“The Family Ewing” isn’t without its share of curiosities. Was there no better way to end Dusty and Sue Ellen’s bar confrontation than by having him punch her in the face? And how does a single strike to the chin manage to render her unconscious? Also, when Gary calls Southfork, are you surprised that he doesn’t recognize Clayton’s voice? I always figured “Dallas” wanted us to believe Gary spoke to his family regularly, even if we didn’t see the conversations on screen. I guess that’s not the case. (Ted Shackelford’s character isn’t altogether out of the loop, though: He seems to know who Katherine Wentworth is, wondering how the fugitive villainess got to Dallas.) I also find it amusing that when the Ewings return home from the hospital at the beginning of the episode, the producers don’t even bother to put Ellie in a dress similar to the one Reed wore in her final scene in “Swan Song.” Even the colors are different.
This is the only choice by costume designer Travilla that deserves to be second-guessed, however. All the other outfits in this episode hit the mark — especially at the funeral, where Sue Ellen is dressed in a dark Valentino blouse and skirt (she’ll ruin both when she goes on a bender in the next episode) and Pam wears a black pillbox hat. I’ve always believed the latter was a conscious attempt to draw a parallel between Pam and Jackie Kennedy, a real-life heroine who cradled a dying husband in her arms. The comparison might raise eyebrows now, but when I think back to watching this episode as a kid, it really did feel like another Camelot had ended.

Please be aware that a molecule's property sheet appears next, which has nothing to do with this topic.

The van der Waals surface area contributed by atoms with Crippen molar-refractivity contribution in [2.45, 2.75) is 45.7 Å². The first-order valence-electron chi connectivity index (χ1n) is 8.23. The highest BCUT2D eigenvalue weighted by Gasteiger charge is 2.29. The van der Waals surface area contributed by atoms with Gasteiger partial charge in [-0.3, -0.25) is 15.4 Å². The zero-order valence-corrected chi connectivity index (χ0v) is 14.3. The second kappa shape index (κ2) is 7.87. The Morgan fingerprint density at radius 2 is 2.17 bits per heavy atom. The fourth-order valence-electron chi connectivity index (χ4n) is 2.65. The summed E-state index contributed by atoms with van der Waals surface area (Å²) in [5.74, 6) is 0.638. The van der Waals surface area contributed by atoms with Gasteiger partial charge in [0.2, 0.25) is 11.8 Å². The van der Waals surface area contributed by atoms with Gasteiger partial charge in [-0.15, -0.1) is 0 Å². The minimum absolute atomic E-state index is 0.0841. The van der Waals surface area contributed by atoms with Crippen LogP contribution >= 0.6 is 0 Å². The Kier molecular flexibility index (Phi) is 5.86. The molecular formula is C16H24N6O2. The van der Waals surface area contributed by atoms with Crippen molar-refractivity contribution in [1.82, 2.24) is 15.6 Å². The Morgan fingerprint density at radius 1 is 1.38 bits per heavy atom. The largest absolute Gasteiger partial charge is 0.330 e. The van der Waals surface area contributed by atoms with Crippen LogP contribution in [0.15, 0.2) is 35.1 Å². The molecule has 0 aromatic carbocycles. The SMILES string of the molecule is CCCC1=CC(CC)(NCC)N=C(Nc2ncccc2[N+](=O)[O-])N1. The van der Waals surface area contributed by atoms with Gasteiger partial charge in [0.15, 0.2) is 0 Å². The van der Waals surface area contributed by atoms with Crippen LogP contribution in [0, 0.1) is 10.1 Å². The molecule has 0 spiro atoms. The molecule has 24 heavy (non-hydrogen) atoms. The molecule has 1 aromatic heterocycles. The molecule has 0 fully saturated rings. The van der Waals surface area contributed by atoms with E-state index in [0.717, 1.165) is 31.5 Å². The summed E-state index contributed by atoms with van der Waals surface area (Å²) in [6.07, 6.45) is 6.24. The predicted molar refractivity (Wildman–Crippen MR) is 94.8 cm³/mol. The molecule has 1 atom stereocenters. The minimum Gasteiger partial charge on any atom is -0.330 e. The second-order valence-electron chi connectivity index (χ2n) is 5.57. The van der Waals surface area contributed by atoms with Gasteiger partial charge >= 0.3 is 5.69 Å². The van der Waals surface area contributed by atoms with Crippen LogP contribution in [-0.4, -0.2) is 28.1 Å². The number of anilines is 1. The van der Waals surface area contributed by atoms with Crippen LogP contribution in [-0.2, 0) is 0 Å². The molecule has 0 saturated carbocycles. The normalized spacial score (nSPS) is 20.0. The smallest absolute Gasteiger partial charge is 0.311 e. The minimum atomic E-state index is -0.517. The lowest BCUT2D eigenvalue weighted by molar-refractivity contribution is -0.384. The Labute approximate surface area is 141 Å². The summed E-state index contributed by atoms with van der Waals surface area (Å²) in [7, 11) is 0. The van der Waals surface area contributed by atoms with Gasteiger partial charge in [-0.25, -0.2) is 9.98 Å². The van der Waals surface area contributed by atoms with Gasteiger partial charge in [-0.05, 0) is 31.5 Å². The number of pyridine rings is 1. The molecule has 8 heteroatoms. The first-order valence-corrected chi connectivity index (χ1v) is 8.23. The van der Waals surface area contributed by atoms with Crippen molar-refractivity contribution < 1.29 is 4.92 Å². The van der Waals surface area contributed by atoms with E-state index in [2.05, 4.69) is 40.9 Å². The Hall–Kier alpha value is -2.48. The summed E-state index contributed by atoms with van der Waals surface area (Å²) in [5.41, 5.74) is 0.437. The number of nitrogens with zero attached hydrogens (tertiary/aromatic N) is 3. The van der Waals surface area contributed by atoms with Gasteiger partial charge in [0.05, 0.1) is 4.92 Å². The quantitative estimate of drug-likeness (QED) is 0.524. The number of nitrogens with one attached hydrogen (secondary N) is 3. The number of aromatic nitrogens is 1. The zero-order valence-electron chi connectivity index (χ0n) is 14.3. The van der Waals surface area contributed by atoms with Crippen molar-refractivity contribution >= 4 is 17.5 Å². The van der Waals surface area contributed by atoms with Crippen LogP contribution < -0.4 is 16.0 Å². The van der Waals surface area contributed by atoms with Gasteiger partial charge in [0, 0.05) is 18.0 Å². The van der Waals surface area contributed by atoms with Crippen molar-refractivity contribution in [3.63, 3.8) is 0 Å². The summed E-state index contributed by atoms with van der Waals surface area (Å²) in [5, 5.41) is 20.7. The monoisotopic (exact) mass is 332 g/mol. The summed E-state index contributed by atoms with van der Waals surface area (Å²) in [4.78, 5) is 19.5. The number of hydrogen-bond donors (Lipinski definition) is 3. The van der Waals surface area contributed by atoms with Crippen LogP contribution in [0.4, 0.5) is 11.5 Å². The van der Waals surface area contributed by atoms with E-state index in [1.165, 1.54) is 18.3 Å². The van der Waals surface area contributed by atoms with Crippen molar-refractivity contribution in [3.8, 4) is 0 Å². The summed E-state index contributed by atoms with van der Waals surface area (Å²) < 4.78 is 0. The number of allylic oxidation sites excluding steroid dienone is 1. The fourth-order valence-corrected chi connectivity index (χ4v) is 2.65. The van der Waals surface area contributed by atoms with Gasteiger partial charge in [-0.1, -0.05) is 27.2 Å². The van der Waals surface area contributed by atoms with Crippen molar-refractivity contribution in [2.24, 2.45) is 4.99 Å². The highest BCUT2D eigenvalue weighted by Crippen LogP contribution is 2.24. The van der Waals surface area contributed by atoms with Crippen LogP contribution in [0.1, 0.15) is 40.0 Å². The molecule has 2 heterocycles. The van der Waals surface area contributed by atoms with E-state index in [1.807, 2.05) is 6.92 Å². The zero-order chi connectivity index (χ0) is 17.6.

‘THE FAMILY EWING’
Season 9, Episode 1
Airdate: September 27, 1985
Audience: 20.5 million homes, ranking 7th in the weekly ratings
Writer: Leonard Katzman
Director: Nick Havinga
Synopsis: The Ewings bury Bobby. Dusty tries to help Sue Ellen, whose drinking problem worsens. Ray and Donna reconcile. Pam doesn’t tell Miss Ellie that she and Bobby were planning to get together before he was killed.
Cast: Barbara Bel Geddes (Miss Ellie Farlow), Dolores Cantu (Doris), Linda Gray (Sue Ellen Ewing), Larry Hagman (J.R. Ewing), Joshua Harris (Christopher Ewing), Jenilee Harrison (Jamie Ewing), Susan Howard (Donna Krebbs), Steve Kanaly (Ray Krebbs), Omri Katz (John Ross Ewing), Howard Keel (Clayton Farlow), Ken Kercheval (Cliff Barnes), Jared Martin (Dusty Farlow), Shalane McCall (Charlie Wade), George O. Petrie (Harv Smithfield), Priscilla Beaulieu Presley (Jenna Wade), Victoria Principal (Pam Ewing), Dack Rambo (Jack Ewing), Ted Shackelford (Gary Ewing), Deborah Tranelli (Phyllis), John Zaremba (Dr. Harlan Danvers)